By Howard Fischer
PHOENIX -- Got chickens?
Wish you did?
State lawmakers are trying to make sure you have that opportunity.
Legislation awaiting a House vote would override most local ordinances that now keep poultry out of many residential areas. In its place would be a state law saying that residents can have chickens -- up to nine -- as long as they comply with certain conditions.
The measure is being pushed by Rep. Kevin Payne, R-Peoria, who apparently has become endeared to the fowl.
"Chickens are loving birds,'' he told members of the House Committee on Land, Agriculture and Rural Affairs earlier this week. Payne said it's like having a pet.
"You can hold them,'' he said. "They purr. They help soothe people.''
Payne also said they "love to have company,'' which is why his HB 2483 seeks to allow more than just a lone chicken.
And then there's the practical side.
"They produce eggs, the golden nuggets that come out,'' he said.
Only thing is, not every community sees things the same way. And even in cities and counties that allow residents to have the birds, the rules are not uniform. This would change all that.
In essence, the proposal said if you live in a single-family detached home, you can have chickens.
Still, there would be rules.
First off, those often-noisy roosters are still poultry-non-grata.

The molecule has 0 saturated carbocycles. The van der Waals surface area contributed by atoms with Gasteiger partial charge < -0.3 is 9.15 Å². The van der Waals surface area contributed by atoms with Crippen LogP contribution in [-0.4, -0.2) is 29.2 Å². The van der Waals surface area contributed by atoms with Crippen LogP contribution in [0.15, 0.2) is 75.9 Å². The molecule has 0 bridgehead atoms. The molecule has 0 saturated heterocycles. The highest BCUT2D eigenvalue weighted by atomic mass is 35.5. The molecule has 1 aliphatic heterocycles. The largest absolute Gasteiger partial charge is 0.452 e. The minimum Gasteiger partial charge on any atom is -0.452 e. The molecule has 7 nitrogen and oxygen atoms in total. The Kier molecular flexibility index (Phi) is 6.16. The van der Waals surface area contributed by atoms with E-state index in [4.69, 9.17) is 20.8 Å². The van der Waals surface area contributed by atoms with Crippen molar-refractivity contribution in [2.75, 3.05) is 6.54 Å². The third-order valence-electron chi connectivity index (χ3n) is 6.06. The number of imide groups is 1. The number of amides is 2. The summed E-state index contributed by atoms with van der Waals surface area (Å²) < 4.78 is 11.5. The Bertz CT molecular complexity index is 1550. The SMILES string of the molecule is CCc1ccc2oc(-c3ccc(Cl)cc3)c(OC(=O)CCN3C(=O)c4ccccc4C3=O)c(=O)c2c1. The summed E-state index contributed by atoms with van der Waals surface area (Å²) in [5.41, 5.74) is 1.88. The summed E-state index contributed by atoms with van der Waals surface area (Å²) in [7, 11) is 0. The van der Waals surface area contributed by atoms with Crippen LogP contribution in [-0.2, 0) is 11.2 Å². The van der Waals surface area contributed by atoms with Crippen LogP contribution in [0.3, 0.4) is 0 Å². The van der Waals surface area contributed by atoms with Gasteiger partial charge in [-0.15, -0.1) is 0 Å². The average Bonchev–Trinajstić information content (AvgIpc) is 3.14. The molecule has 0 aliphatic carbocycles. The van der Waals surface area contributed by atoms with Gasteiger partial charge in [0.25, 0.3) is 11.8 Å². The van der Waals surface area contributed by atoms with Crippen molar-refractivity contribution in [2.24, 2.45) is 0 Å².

Letting them roam the yard on a lot of less than half an acre would also be off limits.
Instead, they would have to be kept in an enclosure at the side or rear of the property at least 15 feet from a neighbor. And the pens could be no larger than 200 feet.
Then there would be requirements to maintain the pens and either pick up or compost the manure at least twice a week, and do it in a way to prevent insects.
There also are requirements to have adequate overflow drainage for water sources and that food be stored in insect-proof and rodent-proof containers.
Glendale resident Shelly Honn urged lawmakers to approve the measure after she was forced to get rid of "the girls'' in her yard. And she said efforts to get the city to change its ordinance proved unsuccessful.
Honn also told lawmakers they need to consider the issue in light of other events, ranging from fires at egg ranches to other disasters.
That would include incidents of bird flu which have required flocks to be destroyed. And that, in turn, has been one of the things that has driven up the price of eggs.
"Arizonans need some sort of food security,'' Honn said.
"Some want to live sustainably,'' she continued. "A small flock of chickens would go a long way with both of these.''
Not everyone was enthusiastic.
Marshall Pimentel, lobbyist for the League of Arizona Cities and Towns said his organization is not opposed in concept. But he would like changes, like limiting chicken ownership to lots of more than a half acre, with a six-bird cap.Click here to see more...